Recovery from the pandemic

Exploring student thoughts on COVID in 2023

David Armour, Staff Writer

As 2023 begins, the coronavirus shutdowns of 2020 and 2021 grow more and more distant. Classes have returned to primarily in-person events, clubs are active again and a sense of normalcy has come back to Seattle Pacific University’s campus.

To first year psychology major Jasmine Bowels, the coronavirus is still a concern but no longer a major threat.

“I’m trying to be cautious about COVID because it can still be threatening, but I’m not as fearful as I used to be,” Bowels said. “I like that there’s no clear antimask or anti-vax activity here, since I sometimes wear a mask on campus.”

For second year psychology major Alec Green, the virus is a minor yet notable concern.

“COVID is something to still be concerned about ,especially for people who are still at-risk. Most people have been vaccinated, so it poses less of a threat than in the past couple years,” Green said. “I honestly haven’t really heard a lot about SPU’s covid policies, and it feels like they’ve been fairly hands-off and just followed state regulations, which is fine for the most part, even if it feels like not enough thought is going into it.”

Valerie masking as she heads for coffee. With illness on the rise, are more and more people masking again. (Shianne Heeraman)

SPU offers isolation units with amenities to students who catch COVID and offers meals, laundry services and mail delivery to anyone currently in one of the units.

Second year special education major Emma Grande believes the students and staff of SPU are not paying enough attention to a potential health risk.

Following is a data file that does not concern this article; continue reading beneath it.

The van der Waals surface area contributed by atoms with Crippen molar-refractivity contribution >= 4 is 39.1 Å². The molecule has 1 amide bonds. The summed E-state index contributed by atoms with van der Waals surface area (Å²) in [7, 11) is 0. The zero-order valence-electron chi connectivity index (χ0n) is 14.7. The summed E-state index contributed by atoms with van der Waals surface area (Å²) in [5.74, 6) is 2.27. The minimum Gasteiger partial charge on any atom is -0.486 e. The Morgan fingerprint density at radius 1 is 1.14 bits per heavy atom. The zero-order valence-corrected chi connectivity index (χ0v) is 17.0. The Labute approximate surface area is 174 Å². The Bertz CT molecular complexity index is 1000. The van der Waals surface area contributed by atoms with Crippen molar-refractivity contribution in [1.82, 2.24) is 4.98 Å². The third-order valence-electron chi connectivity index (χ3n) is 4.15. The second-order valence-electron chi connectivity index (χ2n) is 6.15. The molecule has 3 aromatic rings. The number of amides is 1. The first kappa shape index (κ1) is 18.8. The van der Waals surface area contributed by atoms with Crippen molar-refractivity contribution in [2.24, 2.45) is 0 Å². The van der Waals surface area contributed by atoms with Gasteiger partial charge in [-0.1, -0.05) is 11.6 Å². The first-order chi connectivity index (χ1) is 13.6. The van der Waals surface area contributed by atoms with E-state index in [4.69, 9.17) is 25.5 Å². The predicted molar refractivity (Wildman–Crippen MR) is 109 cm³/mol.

“I think that a lot of people just pretend that COVID doesn’t exist, even though it’s still a threat,” Grande said. “The vaccine mandate has made it safer than past years, and while it’s still a present threat, it’s not as deadly as it used to be. I’m still very concerned, because it feels like SPU is just pretending that it’s over.”

Kaitlyn Liu, a junior psychology and chemistry major, is not overly concerned about COVID but is concerned about the increased difficulty of accessing digital classes.

“I don’t feel like COVID is affecting people that much. In the bio classes at least, people just wear masks and don’t worry all that much,” Liu said. “One thing is that a lot of professors aren’t offering online options anymore, and that might mean missed classes. I’m not sure how that’s going to affect people.”

Liu added that there might be greater threats to students this year than just COVID.

“I don’t think that COVID is as much of a threat as the flu or RSV at this point,” Liu said. “Sure, it’s more infectious, but people get better from it, especially if you’re a college student.”

RSV, or Respiratory syncytial virus is a common virus that usually manifests as a cold. Though usually harmless, the disease can be threatening for the young, elderly or immunocompromised. Though it has been around for a while, there is currently a large surge in cases, which has raised some concern.

Though coronavirus cases are much lower than they were at the peak of the pandemic, coronavirus is far from dead. New variants are still appearing, while there are still thousands of new cases reported every day. At SPU, cases are rare but extant. Any student displaying COVID symptoms is encouraged to get tested at the Student Health Services booth in the Student Union Building.